St. Martin’s Church in Bladon – A Church Dedicated to St. Martin of Tours:
Our visit to Churchill’s burial place brings us to St. Martin’s Church in Bladon, on the edge of Blenheim Estate in Oxfordshire. This Anglican church is best known as the burial place of the Churchill family, but it is also interesting that the church is dedicated to St. Martin of Tours.
There has been much written about St. Martin and he has become one of the most familiar and recognizable Christian saints. St. Martin was born in Hungary, the son of an officer in the Roman army. As a child he became a Christian and ran away from home to a monastery. His father however insisted that the boy become a soldier.
Martin served in the imperial cavalry in France. One cold winter day in Amiens he came upon a beggar clad in only a few rags. Martin took off his cloak and cut the garment into two with his sword and gave half to the beggar. That night, Christ appeared to him in a vision saying, “What thou has done for that poor man, thou has done for me”. Martin then became determined to devote his life to religion and asked to be released from military service.
The emperor accused Martin of being afraid of facing the enemy. Martin declared that he would gladly meet the enemy armed only with the Cross. Before his courage could be put to the test, the enemy sought peace. It was believed that St. Martin’s faith in God had brought about this surrender and he was allowed to retire from the army.
Betrayed by Cackling Geese
St. Martin then sought to lead a life of seclusion and prayer. However, in his absence he was appointed the Bishop of Tours. Anxious to continue his life of religious solitude, he hid from the emissaries who had come to take him to Tours. According to legend, his hiding place was disclosed by the cackling of geese.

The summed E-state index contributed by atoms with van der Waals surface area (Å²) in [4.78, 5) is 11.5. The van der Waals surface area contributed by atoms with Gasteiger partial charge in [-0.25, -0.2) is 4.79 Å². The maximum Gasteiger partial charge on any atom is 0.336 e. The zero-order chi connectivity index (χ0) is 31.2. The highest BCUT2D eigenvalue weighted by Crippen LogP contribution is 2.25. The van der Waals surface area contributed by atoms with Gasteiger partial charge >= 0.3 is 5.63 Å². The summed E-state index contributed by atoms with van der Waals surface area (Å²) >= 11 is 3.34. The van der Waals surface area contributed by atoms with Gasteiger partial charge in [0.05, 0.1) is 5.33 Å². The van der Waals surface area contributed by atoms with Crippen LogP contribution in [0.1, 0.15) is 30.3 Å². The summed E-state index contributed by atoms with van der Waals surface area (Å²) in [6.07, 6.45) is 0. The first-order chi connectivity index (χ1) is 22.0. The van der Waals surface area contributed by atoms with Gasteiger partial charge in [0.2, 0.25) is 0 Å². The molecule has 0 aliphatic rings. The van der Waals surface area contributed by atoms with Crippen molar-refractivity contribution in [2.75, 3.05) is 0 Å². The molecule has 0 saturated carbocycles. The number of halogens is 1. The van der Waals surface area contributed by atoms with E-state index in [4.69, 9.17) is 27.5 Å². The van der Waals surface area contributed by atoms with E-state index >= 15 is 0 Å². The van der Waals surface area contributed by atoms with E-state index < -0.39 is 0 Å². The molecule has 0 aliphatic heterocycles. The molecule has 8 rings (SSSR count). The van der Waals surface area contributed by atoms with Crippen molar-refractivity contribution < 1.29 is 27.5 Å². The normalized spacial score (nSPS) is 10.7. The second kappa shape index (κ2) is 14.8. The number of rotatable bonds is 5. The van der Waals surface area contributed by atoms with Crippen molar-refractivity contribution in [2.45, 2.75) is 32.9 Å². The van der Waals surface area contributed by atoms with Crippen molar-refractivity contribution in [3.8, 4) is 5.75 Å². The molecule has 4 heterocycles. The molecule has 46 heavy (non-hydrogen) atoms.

Martin remained Bishop of Tours for some thirty years. Whilst Bishop he continued to live as a monk and also founded other monasteries and was very active in the conversion of rural areas. He is credited with having destroyed heathen temples and healing lepers and even raising a dead man to life.
In art, the most popular depiction of St. Martin is that of a soldier dividing his cloak to clothe a beggar. His emblems are either a globe of fire over the head seen whilst he is saying Mass – or a goose. His ordination and translation are celebrated on the 4th of July.
To this day, on St. Martin’s Day on the 11th of November, goose is eaten in Austria (along with dumplings and red cabbage) to remember his betrayal by the geese! St. Martin’s Day is also celebrated in some parts of the Netherlands, a small part of Belgium (mainly in the east of Flanders and around Ypres), and most areas of Germany. Children go through the streets with paper lanterns and candles, and sing songs about Saint Martin. Sometimes, a man dressed as St. Martin rides on a horse in front of the procession (though not in the Netherlands).
St. Martin’s shrine also became a famous stopping-point for pilgrims on the road to Santiago de Compostela.